Managing the sexual consequences of cancer and its treatment

Susan Mayor

The impact cancer and cancer treatment can have on a person’s sex life can cause physical, emotional and relationship difficulties. This overview describes the many problems that can be triggered, and a step-wise approach to addressing them, with a special focus on step one: asking patients about their sexual concerns.

Sexual difficulties can affect everyone at some point in their lives and we need to be aware of the rates of sexual dysfunction reported in healthy populations when considering how cancer might cause sexual difficulties in addition to those occurring generally. A cross-sectional survey of healthy US adults aged 18–59 found that 31% of men and 43% of women reported some degree of sexual difficulty. Ten per cent of men had difficulty achieving or maintaining an erection, 15% had low sexual desire, 8% of men couldn’t reach orgasm and 30% of men experienced rapid ejaculation. In women, 32% reported a lack of interest in sex, around 14% had arousal difficulties and 7% of women reported sexual pain (J Sex Med 2008, 5:289–300). Estimates from a range of studies suggest about 25% of women have difficulty achieving orgasm. Age is a major risk factor for increased rates of sexual difficulties in both men and women.

Impact of cancer treatment on phases of the human sexual response cycle

Cancer treatment can affect all phases of the human sexual response cycle.

Desire phase

The ability to feel desire and to feel that others might desire you sexually can be affected by body image changes, altered masculinity and femininity caused by treatment, and anxiety or depression associated with being diagnosed with cancer. Sexual interest is also affected by fatigue as a consequence of radiotherapy and chemotherapy, changes in hormones as a direct result of cancer therapy – particularly after breast, gynaecological or prostate cancer, and treatment side-effects including loss of hair, feeling nauseated, problems with diarrhoea and mucositis (painful inflammation or ulceration in the mouth or digestive tract).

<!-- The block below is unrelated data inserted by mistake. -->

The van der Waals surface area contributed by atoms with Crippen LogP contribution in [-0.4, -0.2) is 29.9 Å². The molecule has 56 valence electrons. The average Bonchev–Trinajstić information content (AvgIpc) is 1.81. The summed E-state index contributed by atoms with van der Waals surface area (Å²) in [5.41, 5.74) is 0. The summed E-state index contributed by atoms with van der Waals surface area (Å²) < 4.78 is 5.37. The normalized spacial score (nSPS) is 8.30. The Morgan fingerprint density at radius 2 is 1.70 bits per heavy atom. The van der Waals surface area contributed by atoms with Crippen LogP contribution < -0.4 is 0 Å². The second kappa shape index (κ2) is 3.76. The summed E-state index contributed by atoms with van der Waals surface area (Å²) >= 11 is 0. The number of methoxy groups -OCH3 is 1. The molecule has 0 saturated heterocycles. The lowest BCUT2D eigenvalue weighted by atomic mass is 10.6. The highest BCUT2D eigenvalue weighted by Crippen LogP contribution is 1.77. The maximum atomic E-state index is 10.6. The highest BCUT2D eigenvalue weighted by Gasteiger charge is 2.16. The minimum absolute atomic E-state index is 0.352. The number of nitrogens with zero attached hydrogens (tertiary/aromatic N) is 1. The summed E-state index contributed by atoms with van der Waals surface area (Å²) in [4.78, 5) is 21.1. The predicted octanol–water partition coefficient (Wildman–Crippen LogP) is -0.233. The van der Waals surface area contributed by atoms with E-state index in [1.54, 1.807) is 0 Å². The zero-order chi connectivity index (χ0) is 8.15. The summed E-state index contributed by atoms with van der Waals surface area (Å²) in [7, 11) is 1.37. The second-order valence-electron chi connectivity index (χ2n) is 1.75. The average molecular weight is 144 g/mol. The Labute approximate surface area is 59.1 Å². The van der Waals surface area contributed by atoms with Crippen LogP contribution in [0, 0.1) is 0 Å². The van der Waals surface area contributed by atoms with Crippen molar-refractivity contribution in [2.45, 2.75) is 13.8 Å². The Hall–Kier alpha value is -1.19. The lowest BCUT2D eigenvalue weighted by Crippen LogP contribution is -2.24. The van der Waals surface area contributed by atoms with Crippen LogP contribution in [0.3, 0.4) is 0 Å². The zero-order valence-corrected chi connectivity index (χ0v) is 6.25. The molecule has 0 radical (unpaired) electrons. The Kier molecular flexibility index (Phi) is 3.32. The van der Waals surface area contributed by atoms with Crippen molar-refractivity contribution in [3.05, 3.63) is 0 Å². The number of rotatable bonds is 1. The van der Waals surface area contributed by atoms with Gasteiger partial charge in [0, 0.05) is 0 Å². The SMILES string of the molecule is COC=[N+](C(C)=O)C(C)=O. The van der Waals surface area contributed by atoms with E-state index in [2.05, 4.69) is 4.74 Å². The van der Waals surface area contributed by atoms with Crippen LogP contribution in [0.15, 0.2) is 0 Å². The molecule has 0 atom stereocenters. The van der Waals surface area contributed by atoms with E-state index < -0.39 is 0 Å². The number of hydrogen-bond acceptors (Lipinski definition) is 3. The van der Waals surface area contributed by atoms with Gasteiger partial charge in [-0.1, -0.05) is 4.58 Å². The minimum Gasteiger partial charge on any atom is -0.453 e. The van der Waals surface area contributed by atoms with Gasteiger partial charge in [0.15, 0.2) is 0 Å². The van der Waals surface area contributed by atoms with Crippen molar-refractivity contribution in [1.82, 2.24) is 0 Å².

Arousal phase

During the arousal phase, a man’s ability to get and keep an erection can be indirectly affected by changes in testosterone and directly affected by nerve injury to the pudendal nerve or through scarring and fibrosis of the cavernosal arteries caused by radiotherapy or by surgery. In women, changes to the vagina in terms of shortening or narrowing caused by surgery or pelvic radiotherapy and loss of vaginal lubrication can lead to sexual pain and reduce the ability to relax and enjoy arousal.

Orgasm

Anxiety and depression and drug treatments for them can have a negative impact on the ability to reach the threshold necessary to have an orgasm. Even when an orgasm is achieved, it may be less intense and less enjoyable. Nerve damage can also cause problems with ejaculation. Men may fail to ejaculate at all or may have retrograde ejaculation, where the ejaculate passes back into the bladder, rather than being expelled forwards out of the end of the penis. There can also be delays in being able to achieve an orgasm, or loss of orgasm altogether.

Question: How can you help women with reduced sensation after pelvic cancer to reach orgasm?
Answer: The first point is to ensure we ask the question about whether any aspect of a woman’s sexual wellbeing has been adversely affected by her cancer treatment. If she reports a change in orgasm, there are a variety of techniques and approaches that might be suggested, usually by someone trained as a sex therapist or a psychologist or a nurse with training in cognitive behavioural approaches for sex therapy. We would usually use a technique called sensate focus, which helps women, through a series of exercises carried out at home with her partner, to identify different erogenous zones and what types of stimulation and touch are enjoyable. She might also consider using a lubricant that can help stimulate sensation or a vibrator, which may help orgasm where stimulation by oral sex or fingers might not be sufficient.

Prevalence of sexual difficulties after cancer

The prevalence of sexual difficulties is generally higher after cancer than in the general population. A survey by Macmillan Cancer Support, “Worried Sick: the Emotional Impact of Cancer”, found that 43% of UK patients said that their sex life had suffered as a direct consequence of their cancer treatment. The rate of sexual difficulties is higher – 50% to 80% – in patients who’ve had pelvic radiotherapy for cervical cancer (BMJ 1994, 308:869–870; Int J Radiat Oncol Biol Phys 1995, 31:399–404). After breast cancer, particularly after treatment-induced menopause, the prevalence of sexual difficulties can be as high as 70% (J Sex Med 2010, 8:294–302). The rate is similarly high (70%) after prostate cancer, irrespective of whether treated surgically or by radiotherapy and hormone therapy (Int J Radiat Oncol Biol Phys 2006, 66:439–444; Sexologies 2007, 16:273e278). After rectal cancer treatment 86% of men report sexual difficulties (J Sex Med 2010, 7:349–373), but there are limited data for women with rectal cancer.